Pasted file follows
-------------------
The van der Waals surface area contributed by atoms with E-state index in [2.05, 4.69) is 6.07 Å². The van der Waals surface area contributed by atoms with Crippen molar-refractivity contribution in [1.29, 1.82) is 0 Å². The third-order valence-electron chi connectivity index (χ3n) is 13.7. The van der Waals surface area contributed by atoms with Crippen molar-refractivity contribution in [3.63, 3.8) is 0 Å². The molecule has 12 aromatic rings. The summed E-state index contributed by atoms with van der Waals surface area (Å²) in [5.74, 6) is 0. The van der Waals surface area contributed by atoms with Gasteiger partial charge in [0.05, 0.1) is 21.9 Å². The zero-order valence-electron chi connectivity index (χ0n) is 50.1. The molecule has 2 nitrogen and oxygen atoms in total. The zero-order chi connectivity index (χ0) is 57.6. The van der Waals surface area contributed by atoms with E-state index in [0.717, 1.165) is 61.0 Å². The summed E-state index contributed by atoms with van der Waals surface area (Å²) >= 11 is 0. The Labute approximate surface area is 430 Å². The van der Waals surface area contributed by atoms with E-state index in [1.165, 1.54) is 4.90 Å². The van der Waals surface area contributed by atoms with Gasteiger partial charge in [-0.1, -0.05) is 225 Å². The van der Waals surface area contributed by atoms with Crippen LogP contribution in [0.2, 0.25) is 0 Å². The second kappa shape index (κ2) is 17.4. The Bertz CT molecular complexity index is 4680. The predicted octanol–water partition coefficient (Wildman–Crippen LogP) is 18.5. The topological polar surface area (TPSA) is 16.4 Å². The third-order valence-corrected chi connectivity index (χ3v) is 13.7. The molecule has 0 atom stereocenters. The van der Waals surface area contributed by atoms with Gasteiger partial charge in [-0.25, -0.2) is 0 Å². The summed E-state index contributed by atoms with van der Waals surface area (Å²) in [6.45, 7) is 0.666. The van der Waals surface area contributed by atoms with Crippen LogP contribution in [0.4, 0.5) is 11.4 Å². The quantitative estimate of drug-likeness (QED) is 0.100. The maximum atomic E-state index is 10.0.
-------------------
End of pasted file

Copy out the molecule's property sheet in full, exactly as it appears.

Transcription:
The van der Waals surface area contributed by atoms with E-state index in [2.05, 4.69) is 6.07 Å². The van der Waals surface area contributed by atoms with Crippen molar-refractivity contribution in [1.29, 1.82) is 0 Å². The third-order valence-electron chi connectivity index (χ3n) is 13.7. The van der Waals surface area contributed by atoms with Crippen molar-refractivity contribution in [3.63, 3.8) is 0 Å². The molecule has 12 aromatic rings. The summed E-state index contributed by atoms with van der Waals surface area (Å²) in [5.74, 6) is 0. The van der Waals surface area contributed by atoms with Gasteiger partial charge in [0.05, 0.1) is 21.9 Å². The zero-order valence-electron chi connectivity index (χ0n) is 50.1. The molecule has 2 nitrogen and oxygen atoms in total. The zero-order chi connectivity index (χ0) is 57.6. The van der Waals surface area contributed by atoms with E-state index in [0.717, 1.165) is 61.0 Å². The summed E-state index contributed by atoms with van der Waals surface area (Å²) >= 11 is 0. The Labute approximate surface area is 430 Å². The van der Waals surface area contributed by atoms with E-state index in [1.165, 1.54) is 4.90 Å². The van der Waals surface area contributed by atoms with Gasteiger partial charge in [-0.1, -0.05) is 225 Å². The van der Waals surface area contributed by atoms with Crippen LogP contribution in [0.2, 0.25) is 0 Å². The second kappa shape index (κ2) is 17.4. The Bertz CT molecular complexity index is 4680. The predicted octanol–water partition coefficient (Wildman–Crippen LogP) is 18.5. The topological polar surface area (TPSA) is 16.4 Å². The third-order valence-corrected chi connectivity index (χ3v) is 13.7. The molecule has 0 atom stereocenters. The van der Waals surface area contributed by atoms with Gasteiger partial charge in [-0.25, -0.2) is 0 Å². The summed E-state index contributed by atoms with van der Waals surface area (Å²) in [6.45, 7) is 0.666. The van der Waals surface area contributed by atoms with Crippen LogP contribution in [0.4, 0.5) is 11.4 Å². The quantitative estimate of drug-likeness (QED) is 0.100. The maximum atomic E-state index is 10.0.